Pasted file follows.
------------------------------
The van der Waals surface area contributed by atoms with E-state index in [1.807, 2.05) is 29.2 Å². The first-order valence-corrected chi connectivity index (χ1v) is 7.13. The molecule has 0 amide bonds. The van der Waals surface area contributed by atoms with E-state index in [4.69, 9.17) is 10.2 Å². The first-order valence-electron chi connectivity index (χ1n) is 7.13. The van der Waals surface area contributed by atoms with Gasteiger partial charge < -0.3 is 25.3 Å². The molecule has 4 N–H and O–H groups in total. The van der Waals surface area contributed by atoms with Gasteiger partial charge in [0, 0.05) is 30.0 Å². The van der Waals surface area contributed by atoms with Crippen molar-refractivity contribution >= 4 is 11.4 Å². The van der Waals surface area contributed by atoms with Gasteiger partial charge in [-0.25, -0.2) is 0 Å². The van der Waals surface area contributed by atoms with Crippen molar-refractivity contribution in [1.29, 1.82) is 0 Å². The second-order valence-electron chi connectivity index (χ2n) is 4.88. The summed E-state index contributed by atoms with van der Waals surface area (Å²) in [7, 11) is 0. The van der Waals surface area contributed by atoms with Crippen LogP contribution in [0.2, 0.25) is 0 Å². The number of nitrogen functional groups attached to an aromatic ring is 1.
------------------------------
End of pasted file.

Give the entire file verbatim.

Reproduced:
The van der Waals surface area contributed by atoms with E-state index in [1.807, 2.05) is 29.2 Å². The first-order valence-corrected chi connectivity index (χ1v) is 7.13. The molecule has 0 amide bonds. The van der Waals surface area contributed by atoms with E-state index in [4.69, 9.17) is 10.2 Å². The first-order valence-electron chi connectivity index (χ1n) is 7.13. The van der Waals surface area contributed by atoms with Gasteiger partial charge < -0.3 is 25.3 Å². The molecule has 4 N–H and O–H groups in total. The van der Waals surface area contributed by atoms with Gasteiger partial charge in [0, 0.05) is 30.0 Å². The van der Waals surface area contributed by atoms with Crippen molar-refractivity contribution >= 4 is 11.4 Å². The van der Waals surface area contributed by atoms with Gasteiger partial charge in [-0.25, -0.2) is 0 Å². The van der Waals surface area contributed by atoms with Crippen molar-refractivity contribution in [1.29, 1.82) is 0 Å². The second-order valence-electron chi connectivity index (χ2n) is 4.88. The summed E-state index contributed by atoms with van der Waals surface area (Å²) in [7, 11) is 0. The van der Waals surface area contributed by atoms with Crippen LogP contribution in [0.2, 0.25) is 0 Å². The number of nitrogen functional groups attached to an aromatic ring is 1.